by ERIK ORTON
“So I was reading in my journal...” is how I’ve started a lot of sentences this week. Emily has been very kind to listen to all my reminiscing. It’s often said that reading our journals can give us a sense of perspective, but I hardly ever do it, until now.
When I go back a year or three, I do indeed get the benefit of perspective. Not the “oh, that was hard then, but I made it through” kind of perspective, although there is that. Rather, I connect dots. There are things I keep talking about, over and over again. There is repetition. Patterns emerge that are only possible to see when I listen to myself talk over time, as I work things out bit by bit. We all have a subconscious mind, things we’re working toward without realizing it. With the benefit of hindsight and repetition, I've been able to glean those subconscious threads.
On a practical level, the best part for me has been recalling moments, and then sharing them.
“Yesterday was kind of magical... Alison walked up and said, ‘Do you want to see the sock I’m knitting?’ I put this laptop (and my writing) aside and said, ‘Of course I do.’ And she proceeded to tell me all about her knitting project, she’s signed back up for Code Academy and is learning HTML and CSS, she’s reading Around the World in 80 Days and told why she loves it, a bunches of other stuff. I spent time with Alison. I loved it.”
There’s no way I would recall that moment without reading my journal. I texted this snippet to Alison and we had a good laugh about both of us being nerds.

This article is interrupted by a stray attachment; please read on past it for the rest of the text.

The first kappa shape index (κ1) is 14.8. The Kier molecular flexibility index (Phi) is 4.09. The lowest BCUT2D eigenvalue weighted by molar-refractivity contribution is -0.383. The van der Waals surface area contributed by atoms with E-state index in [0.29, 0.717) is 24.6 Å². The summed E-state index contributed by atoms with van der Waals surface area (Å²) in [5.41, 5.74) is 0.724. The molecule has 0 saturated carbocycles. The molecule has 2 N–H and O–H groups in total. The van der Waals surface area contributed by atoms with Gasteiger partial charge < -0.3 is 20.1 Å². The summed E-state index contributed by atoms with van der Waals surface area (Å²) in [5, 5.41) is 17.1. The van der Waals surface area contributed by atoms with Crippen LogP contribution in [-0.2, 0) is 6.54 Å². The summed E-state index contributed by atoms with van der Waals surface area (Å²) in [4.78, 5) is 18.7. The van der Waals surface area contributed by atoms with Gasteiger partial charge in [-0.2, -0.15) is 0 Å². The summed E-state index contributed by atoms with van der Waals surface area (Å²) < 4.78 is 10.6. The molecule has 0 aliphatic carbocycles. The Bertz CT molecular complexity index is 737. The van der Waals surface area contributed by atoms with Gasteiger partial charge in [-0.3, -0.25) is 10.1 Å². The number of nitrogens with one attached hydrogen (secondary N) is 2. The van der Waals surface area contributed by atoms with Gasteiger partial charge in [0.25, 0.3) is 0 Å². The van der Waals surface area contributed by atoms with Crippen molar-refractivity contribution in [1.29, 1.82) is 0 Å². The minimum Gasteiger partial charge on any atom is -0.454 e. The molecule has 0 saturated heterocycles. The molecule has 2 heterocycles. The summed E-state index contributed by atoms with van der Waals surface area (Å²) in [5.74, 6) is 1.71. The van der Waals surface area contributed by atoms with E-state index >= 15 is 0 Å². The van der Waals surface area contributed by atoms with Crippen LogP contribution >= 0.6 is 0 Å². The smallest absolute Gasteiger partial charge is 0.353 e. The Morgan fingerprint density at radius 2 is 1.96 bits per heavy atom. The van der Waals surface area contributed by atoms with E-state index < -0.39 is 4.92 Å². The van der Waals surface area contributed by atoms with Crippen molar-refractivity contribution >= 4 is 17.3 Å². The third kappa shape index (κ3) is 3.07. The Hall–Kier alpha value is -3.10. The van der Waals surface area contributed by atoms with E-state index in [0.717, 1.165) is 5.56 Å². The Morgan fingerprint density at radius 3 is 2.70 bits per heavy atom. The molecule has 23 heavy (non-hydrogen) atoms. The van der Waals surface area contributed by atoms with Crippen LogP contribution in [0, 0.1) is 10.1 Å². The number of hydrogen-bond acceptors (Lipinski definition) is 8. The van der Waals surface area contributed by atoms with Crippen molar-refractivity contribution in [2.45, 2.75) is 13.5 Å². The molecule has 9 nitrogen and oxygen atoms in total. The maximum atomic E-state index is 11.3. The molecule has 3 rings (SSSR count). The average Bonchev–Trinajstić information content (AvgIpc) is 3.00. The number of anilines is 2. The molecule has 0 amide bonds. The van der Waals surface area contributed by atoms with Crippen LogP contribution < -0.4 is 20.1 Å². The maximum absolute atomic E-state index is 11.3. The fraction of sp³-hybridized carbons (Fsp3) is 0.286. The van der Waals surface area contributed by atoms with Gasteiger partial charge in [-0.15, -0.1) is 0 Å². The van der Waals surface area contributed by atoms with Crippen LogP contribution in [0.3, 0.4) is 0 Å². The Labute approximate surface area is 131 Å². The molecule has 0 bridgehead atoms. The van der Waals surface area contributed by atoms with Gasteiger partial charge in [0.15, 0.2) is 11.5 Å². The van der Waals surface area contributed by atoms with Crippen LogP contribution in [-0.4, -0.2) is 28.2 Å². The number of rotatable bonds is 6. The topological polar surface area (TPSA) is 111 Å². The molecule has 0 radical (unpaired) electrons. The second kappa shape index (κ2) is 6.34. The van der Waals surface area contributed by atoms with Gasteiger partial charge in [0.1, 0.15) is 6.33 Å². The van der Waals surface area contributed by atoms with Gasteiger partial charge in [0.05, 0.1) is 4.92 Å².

Sometimes I came across more general thoughts:
What I want more/less of in life: “More nature. Less fear. More peace. More confidence. Less anxiety and worry. Less tired. More sleep.”
I copy/poasted this into a group text we have with our kids. Sometimes we have a text discussion back and forth. Most times not. The kids will “thumbs up” or “heart”, or LOL. But it feels good to remember and reminisce in a 2018 sort of way.
As I read and remember, everything takes on its correct sense of proportion. The big stresses and strains are small in hindsight, and the snatches of conversation and ideas take on their proper place as the small hinges upon which big doors swing. I write down book titles, people’s names, times and places, but also emotions, moments of comfort, prayers and insights. A bread crumb trail emerges leading from inklings to action, notion to reality, confusion to clarity.
I picked up this practice from Julia Cameron many years ago. Julia Cameron writes about “morning pages” in her book The Artists Way. It’s a simple practice: “Three pages of whatever crosses your mind—that’s all there is to it. If you can’t think of anything to write, then write, ‘I can’t think of anything to write.’” I started doing morning pages almost 15 years ago. I’m not religious about it. Plenty of days I don’t write. But I end up generating a pretty thick journal each year.
Julia continues, “When people ask, ‘Why do we write morning pages?’ I joke, ‘To get to the other side.’ They think I am kidding, but I’m not. Morning pages do get us to the other side: the other side of our fear, of our negativity, of our moods. Above all, they get us beyond our Censor. Beyond the reach of the Censor’s babble we find our own quiet center, the place where we hear the still, small voice that is at once our creator’s and our own.”
I think I’m gonna keep doing this. If you have a practice, like morning pages or journaling, I’d love to hear about it: firstname.lastname@example.org